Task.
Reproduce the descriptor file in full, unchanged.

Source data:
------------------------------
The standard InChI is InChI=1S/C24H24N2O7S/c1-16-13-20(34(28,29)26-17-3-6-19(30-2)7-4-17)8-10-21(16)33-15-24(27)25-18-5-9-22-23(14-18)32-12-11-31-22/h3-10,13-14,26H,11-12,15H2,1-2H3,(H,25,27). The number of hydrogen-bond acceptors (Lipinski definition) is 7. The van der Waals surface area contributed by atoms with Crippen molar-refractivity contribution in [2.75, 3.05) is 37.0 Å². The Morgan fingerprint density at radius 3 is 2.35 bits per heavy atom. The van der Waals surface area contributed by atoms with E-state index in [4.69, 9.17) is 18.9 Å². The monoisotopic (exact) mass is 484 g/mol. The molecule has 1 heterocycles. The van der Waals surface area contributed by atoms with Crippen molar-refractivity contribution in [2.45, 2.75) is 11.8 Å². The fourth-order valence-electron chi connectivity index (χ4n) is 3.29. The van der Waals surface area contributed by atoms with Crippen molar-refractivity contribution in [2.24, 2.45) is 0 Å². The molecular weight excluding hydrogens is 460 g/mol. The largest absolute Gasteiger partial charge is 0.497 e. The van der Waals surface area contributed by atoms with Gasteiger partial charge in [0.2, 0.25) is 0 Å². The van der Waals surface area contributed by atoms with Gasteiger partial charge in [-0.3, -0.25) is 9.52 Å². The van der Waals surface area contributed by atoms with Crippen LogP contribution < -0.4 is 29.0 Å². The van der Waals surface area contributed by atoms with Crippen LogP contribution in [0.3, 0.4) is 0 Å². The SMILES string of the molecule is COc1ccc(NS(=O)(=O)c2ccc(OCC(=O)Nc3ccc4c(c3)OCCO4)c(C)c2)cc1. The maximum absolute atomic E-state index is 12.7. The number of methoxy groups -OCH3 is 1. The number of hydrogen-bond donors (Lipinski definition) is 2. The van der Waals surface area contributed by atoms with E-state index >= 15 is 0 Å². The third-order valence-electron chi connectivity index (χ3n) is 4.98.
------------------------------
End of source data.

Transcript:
The standard InChI is InChI=1S/C24H24N2O7S/c1-16-13-20(34(28,29)26-17-3-6-19(30-2)7-4-17)8-10-21(16)33-15-24(27)25-18-5-9-22-23(14-18)32-12-11-31-22/h3-10,13-14,26H,11-12,15H2,1-2H3,(H,25,27). The number of hydrogen-bond acceptors (Lipinski definition) is 7. The van der Waals surface area contributed by atoms with Crippen molar-refractivity contribution in [2.75, 3.05) is 37.0 Å². The Morgan fingerprint density at radius 3 is 2.35 bits per heavy atom. The van der Waals surface area contributed by atoms with E-state index in [4.69, 9.17) is 18.9 Å². The monoisotopic (exact) mass is 484 g/mol. The molecule has 1 heterocycles. The van der Waals surface area contributed by atoms with Crippen molar-refractivity contribution in [2.45, 2.75) is 11.8 Å². The fourth-order valence-electron chi connectivity index (χ4n) is 3.29. The van der Waals surface area contributed by atoms with Crippen molar-refractivity contribution in [2.24, 2.45) is 0 Å². The molecular weight excluding hydrogens is 460 g/mol. The largest absolute Gasteiger partial charge is 0.497 e. The van der Waals surface area contributed by atoms with Gasteiger partial charge in [0.2, 0.25) is 0 Å². The van der Waals surface area contributed by atoms with Gasteiger partial charge in [-0.3, -0.25) is 9.52 Å². The van der Waals surface area contributed by atoms with Crippen LogP contribution < -0.4 is 29.0 Å². The van der Waals surface area contributed by atoms with Crippen LogP contribution in [0.3, 0.4) is 0 Å². The SMILES string of the molecule is COc1ccc(NS(=O)(=O)c2ccc(OCC(=O)Nc3ccc4c(c3)OCCO4)c(C)c2)cc1. The maximum absolute atomic E-state index is 12.7. The number of methoxy groups -OCH3 is 1. The number of hydrogen-bond donors (Lipinski definition) is 2. The van der Waals surface area contributed by atoms with E-state index >= 15 is 0 Å². The third-order valence-electron chi connectivity index (χ3n) is 4.98.